Sound. The dictionary defines it as: “1) vibrations in air, water, etc. that stimulate the auditory nerves and produce the sensation of hearing. 2) Any auditory sensation produced by such vibrations. 3) Any auditory effect that is distinctive or characteristic of its source.” Thus you never hear the doorbell chime, the thunder clap, a tree falling in the forest. You hear the resulting vibrations set in the air by its motion. The process of hearing with the eardrum and the hammer, anvil and stirrup is much too complicated for me to get into or even understand.
So last week at our meeting the issue of hearing was addressed. A sound system was brought in (no doubt at some considerable expense to whomever provided it) to accommodate my needs.
Which brings me to another matter – translation and interpretation. Your vocal chords cause the air to vibrate, which in turn cause the diaphragm in the microphone to make short and sudden contacts within the mike that sends an electrical signal, which translates into electrical energy that is sent down the cable to the speaker, which after being duly amplified to the volume level of your choice sets the speaker in motion, which interprets these electrical impulses causing vibrations in the air, which you capture with your ear. And Son of a Gun, it sounds just like he or she was speaking to you and you alone. Beats me how it works, but this is what you get when you invite a hard-of-hearing, thirty year vet from the telephone company into your midst.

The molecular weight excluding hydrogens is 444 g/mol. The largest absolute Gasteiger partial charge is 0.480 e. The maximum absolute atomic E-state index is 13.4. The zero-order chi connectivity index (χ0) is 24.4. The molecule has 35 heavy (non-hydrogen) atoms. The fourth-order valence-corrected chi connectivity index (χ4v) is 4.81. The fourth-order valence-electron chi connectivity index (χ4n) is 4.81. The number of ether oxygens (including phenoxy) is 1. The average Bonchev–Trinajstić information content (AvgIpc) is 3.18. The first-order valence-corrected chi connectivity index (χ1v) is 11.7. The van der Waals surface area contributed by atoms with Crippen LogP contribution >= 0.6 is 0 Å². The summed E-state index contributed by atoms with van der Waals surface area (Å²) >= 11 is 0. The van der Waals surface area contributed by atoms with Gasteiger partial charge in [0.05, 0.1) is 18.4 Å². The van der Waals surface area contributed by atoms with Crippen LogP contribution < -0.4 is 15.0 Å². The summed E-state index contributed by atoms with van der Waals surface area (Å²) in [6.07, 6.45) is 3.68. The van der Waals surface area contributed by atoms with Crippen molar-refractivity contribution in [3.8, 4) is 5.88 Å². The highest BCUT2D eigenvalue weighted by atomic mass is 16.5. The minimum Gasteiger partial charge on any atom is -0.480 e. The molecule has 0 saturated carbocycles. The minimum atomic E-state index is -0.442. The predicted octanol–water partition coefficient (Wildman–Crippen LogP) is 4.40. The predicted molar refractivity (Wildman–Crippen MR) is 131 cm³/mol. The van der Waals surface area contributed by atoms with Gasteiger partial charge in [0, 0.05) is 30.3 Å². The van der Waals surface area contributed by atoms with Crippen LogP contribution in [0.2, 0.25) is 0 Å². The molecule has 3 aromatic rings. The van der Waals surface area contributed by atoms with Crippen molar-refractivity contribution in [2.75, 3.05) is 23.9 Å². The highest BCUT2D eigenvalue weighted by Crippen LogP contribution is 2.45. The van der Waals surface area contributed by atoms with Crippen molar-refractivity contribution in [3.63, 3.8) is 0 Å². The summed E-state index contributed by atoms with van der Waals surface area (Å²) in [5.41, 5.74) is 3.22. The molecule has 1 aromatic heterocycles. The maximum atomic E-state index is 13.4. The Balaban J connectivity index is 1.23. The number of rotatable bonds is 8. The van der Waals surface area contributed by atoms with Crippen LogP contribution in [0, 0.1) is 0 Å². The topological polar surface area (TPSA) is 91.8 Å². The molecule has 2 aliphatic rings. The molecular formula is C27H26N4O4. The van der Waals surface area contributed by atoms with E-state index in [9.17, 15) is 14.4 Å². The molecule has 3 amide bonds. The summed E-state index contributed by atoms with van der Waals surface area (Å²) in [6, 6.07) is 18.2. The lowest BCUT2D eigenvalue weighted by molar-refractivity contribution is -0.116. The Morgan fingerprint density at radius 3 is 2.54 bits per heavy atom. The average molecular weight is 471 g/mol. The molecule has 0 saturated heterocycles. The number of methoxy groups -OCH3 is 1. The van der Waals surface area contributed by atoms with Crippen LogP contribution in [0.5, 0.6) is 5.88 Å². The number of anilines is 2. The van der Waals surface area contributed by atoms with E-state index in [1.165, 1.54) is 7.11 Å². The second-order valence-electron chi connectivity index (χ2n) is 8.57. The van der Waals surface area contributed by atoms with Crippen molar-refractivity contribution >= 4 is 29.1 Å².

You know two tin cans and string would work as well, but it gets awful messy with all that string around the globe.
The other senses fascinate, bewilder, and intrigue me as well. Sight, taste, smell and touch. All so marvelous and baffling in their complexity, yet taken for granted as if we have been using since we were children. But for now I’ll just ponder sound, in its abundance or diminished state. That’s enough for this lifetime. The others can be dealt with at another time.